De Palma: The Director's Director Still Horrifies

Directors Noah Baumbach and Jake Paltrow pay tribute to Brian De Palma in the best way possible in the documentary, De Palma, by showing his work. With an interview with this Hitchcock-influenced filmmaker at its core, the film features clips of De Palma's extraordinary career, with lots and lots of anecdotes about craft, compromises, and critical reception. De Palma is a master class with a master.

At a special screening this week, Martin Scorsese introduced the film speaking about their salad years as film students at NYU, coming of age in the era with Spielberg, Coppola, and others. Jake Paltrow and Noah Baumbach, from the podium at the DGA Theater, just let the film speak for itself, for an audience that included a high concentration of directors: Barry Levinson, J C Chandor, Paul Schrader, and more. Actors paid homage too: Amy Irving, Greta Gerwig, Carol Kane, Ellen Burstyn, Rupert Friend and Aimee Mullins, Jonah Hill, Fisher Stevens, and Broadway actors Alex Brightman and Lena Hall, who is about to start her two-week tenure at the Café Carlyle this Tuesday.

Moving chronologically, De Palma, a mild mannered Buddha on camera, answers the younger filmmakers questions about his career. Of course, they ask just the right ones. As uncompromising and experimental as he could get away with, De Palma was exceptionally pleased with adding the knives in Carrie, his breakout film in 1976. The scene still terrifies. One of the director's personal favorites was Casualties of War (1989), and he speaks about the tension between Michael J. Fox and Sean Penn working well for their on screen characters. De Palma was surprised that the film, so hard to make in the heat of Viet Nam, did not do well critically or commercially. Scarface (1983), on the other hand, remains a cult favorite among hip hop artists.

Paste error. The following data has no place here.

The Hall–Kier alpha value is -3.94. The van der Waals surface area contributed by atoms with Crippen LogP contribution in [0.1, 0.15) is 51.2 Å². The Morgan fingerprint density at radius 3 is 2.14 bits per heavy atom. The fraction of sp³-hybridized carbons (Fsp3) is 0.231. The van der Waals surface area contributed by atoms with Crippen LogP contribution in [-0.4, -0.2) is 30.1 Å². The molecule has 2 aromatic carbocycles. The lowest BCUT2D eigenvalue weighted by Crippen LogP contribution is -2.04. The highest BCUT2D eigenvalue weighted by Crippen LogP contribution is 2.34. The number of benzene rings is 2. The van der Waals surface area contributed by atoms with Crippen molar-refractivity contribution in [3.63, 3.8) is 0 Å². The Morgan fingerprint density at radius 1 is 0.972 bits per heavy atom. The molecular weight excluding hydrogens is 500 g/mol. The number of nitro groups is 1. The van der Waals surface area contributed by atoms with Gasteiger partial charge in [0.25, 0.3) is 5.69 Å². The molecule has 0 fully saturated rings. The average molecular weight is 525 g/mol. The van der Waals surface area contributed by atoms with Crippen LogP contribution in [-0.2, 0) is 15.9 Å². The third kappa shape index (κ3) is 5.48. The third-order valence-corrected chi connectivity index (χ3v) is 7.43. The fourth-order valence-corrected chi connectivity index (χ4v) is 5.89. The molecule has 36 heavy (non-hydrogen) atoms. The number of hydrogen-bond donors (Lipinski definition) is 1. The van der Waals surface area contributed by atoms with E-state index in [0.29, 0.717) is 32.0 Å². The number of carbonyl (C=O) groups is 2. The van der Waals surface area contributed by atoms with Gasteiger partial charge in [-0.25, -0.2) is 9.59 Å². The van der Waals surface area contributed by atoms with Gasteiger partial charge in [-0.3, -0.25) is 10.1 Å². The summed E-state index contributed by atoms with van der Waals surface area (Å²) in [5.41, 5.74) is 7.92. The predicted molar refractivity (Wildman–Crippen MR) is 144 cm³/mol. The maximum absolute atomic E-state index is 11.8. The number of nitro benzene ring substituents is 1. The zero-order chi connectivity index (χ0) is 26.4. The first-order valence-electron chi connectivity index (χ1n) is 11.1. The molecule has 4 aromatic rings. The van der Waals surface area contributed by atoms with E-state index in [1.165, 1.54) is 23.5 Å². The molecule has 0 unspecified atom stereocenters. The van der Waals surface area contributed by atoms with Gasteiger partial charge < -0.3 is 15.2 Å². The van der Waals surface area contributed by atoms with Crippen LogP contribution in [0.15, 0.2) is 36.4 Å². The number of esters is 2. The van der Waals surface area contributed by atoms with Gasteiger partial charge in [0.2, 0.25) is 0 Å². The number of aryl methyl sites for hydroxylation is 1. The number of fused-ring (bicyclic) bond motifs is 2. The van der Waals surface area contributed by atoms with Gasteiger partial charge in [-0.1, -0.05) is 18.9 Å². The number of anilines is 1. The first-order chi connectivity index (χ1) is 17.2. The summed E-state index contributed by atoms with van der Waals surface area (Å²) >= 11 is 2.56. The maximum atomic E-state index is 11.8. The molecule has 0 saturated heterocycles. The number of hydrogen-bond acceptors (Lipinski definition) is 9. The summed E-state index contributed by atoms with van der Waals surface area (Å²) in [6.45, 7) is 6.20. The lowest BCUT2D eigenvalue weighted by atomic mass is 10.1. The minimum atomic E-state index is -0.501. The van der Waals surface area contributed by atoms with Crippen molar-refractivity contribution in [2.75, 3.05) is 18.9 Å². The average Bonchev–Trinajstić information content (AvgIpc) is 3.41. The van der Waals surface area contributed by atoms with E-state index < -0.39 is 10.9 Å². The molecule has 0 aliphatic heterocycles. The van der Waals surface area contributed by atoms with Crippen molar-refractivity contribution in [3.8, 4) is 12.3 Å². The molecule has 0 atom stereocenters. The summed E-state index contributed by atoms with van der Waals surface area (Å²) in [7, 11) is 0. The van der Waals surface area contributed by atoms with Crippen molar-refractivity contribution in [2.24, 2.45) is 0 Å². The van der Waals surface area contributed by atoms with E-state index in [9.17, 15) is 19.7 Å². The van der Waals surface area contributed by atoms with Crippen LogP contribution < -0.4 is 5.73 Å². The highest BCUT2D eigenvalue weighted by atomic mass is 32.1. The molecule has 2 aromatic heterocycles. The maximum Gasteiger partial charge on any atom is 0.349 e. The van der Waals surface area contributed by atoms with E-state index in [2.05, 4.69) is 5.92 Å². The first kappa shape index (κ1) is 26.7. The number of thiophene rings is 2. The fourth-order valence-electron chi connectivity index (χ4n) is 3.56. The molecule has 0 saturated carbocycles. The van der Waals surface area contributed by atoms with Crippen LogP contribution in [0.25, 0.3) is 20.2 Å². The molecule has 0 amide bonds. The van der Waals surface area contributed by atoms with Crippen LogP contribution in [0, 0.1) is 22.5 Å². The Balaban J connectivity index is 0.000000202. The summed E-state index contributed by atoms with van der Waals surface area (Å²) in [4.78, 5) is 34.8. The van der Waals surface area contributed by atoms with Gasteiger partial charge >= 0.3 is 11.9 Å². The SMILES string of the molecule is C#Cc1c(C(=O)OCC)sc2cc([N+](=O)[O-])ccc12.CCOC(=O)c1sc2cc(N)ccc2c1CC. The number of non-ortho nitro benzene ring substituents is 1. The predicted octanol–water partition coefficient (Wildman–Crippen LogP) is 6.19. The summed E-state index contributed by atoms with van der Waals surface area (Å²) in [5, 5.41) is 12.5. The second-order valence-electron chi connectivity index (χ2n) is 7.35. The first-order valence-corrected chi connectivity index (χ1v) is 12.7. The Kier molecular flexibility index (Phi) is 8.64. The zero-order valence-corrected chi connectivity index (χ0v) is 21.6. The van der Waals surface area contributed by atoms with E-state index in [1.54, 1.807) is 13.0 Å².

The ensuing celebration at the Russian Tea Room was a microcosm of film world moving and shaking: Gay Talese urged Paul Schrader, Taxi Driver screenwriter, to write a memoir about his boyhood leading to his first ever film watched at age 19. De Palma gave Taxi Driver to Scorsese. Talese's new book, The Voyeur's Motel, will be made into a film with director Sam Mendes.

A version of this post also appears on Gossip Central.